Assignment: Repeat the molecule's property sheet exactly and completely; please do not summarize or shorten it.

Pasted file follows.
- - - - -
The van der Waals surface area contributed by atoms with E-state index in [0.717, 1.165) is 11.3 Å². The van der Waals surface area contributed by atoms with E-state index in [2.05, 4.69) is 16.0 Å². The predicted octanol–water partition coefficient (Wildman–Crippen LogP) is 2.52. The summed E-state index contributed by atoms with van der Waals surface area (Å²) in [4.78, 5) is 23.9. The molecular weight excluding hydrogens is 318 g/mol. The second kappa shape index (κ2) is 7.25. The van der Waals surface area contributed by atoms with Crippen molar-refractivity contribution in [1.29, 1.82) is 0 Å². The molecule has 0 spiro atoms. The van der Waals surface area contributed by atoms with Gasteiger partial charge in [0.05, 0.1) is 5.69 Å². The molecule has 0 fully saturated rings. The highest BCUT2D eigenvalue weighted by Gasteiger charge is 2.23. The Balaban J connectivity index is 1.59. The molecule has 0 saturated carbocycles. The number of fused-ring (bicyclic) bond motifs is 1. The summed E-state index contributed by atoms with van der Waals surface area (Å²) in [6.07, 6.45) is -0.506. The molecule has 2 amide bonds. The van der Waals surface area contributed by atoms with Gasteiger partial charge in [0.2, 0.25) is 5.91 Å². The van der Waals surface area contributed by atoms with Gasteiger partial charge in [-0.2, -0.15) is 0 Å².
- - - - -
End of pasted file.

The van der Waals surface area contributed by atoms with E-state index in [0.717, 1.165) is 11.3 Å². The van der Waals surface area contributed by atoms with E-state index in [2.05, 4.69) is 16.0 Å². The predicted octanol–water partition coefficient (Wildman–Crippen LogP) is 2.52. The summed E-state index contributed by atoms with van der Waals surface area (Å²) in [4.78, 5) is 23.9. The molecular weight excluding hydrogens is 318 g/mol. The second kappa shape index (κ2) is 7.25. The van der Waals surface area contributed by atoms with Crippen molar-refractivity contribution in [1.29, 1.82) is 0 Å². The molecule has 0 spiro atoms. The van der Waals surface area contributed by atoms with Gasteiger partial charge in [0.05, 0.1) is 5.69 Å². The molecule has 0 fully saturated rings. The highest BCUT2D eigenvalue weighted by Gasteiger charge is 2.23. The Balaban J connectivity index is 1.59. The molecule has 0 saturated carbocycles. The number of fused-ring (bicyclic) bond motifs is 1. The summed E-state index contributed by atoms with van der Waals surface area (Å²) in [6.07, 6.45) is -0.506. The molecule has 2 amide bonds. The van der Waals surface area contributed by atoms with Gasteiger partial charge in [0.2, 0.25) is 5.91 Å². The van der Waals surface area contributed by atoms with Gasteiger partial charge in [-0.2, -0.15) is 0 Å².